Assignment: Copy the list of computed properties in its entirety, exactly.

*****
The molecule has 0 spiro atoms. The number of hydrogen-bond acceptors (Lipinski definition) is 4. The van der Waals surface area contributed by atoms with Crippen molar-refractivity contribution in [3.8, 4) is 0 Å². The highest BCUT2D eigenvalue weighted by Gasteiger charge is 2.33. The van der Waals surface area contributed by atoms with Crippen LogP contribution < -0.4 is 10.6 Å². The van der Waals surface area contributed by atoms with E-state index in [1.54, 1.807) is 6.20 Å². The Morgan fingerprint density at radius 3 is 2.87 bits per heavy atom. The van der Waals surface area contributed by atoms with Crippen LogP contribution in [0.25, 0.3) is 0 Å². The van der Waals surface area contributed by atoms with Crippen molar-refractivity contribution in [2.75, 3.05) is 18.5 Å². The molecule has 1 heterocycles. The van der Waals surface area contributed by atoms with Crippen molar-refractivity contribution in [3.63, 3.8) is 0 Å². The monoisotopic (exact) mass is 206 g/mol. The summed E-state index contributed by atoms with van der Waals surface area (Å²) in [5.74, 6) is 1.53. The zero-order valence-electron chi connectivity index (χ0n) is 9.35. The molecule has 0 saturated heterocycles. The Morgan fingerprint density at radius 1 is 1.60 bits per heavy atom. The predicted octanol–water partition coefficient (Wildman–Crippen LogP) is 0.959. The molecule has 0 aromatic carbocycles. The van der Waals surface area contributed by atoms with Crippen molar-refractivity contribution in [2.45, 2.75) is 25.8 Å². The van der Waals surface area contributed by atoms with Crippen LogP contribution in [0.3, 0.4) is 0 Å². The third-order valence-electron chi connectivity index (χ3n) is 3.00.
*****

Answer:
The molecule has 0 spiro atoms. The number of hydrogen-bond acceptors (Lipinski definition) is 4. The van der Waals surface area contributed by atoms with Crippen molar-refractivity contribution in [3.8, 4) is 0 Å². The highest BCUT2D eigenvalue weighted by Gasteiger charge is 2.33. The van der Waals surface area contributed by atoms with Crippen LogP contribution < -0.4 is 10.6 Å². The van der Waals surface area contributed by atoms with E-state index in [1.54, 1.807) is 6.20 Å². The Morgan fingerprint density at radius 3 is 2.87 bits per heavy atom. The van der Waals surface area contributed by atoms with Crippen LogP contribution in [0.25, 0.3) is 0 Å². The van der Waals surface area contributed by atoms with Crippen molar-refractivity contribution in [2.75, 3.05) is 18.5 Å². The molecule has 1 heterocycles. The van der Waals surface area contributed by atoms with Crippen molar-refractivity contribution in [3.63, 3.8) is 0 Å². The monoisotopic (exact) mass is 206 g/mol. The summed E-state index contributed by atoms with van der Waals surface area (Å²) in [5.74, 6) is 1.53. The zero-order valence-electron chi connectivity index (χ0n) is 9.35. The molecule has 0 saturated heterocycles. The Morgan fingerprint density at radius 1 is 1.60 bits per heavy atom. The predicted octanol–water partition coefficient (Wildman–Crippen LogP) is 0.959. The molecule has 0 aromatic carbocycles. The van der Waals surface area contributed by atoms with Crippen molar-refractivity contribution in [2.45, 2.75) is 25.8 Å². The van der Waals surface area contributed by atoms with Crippen LogP contribution in [0.3, 0.4) is 0 Å². The third-order valence-electron chi connectivity index (χ3n) is 3.00.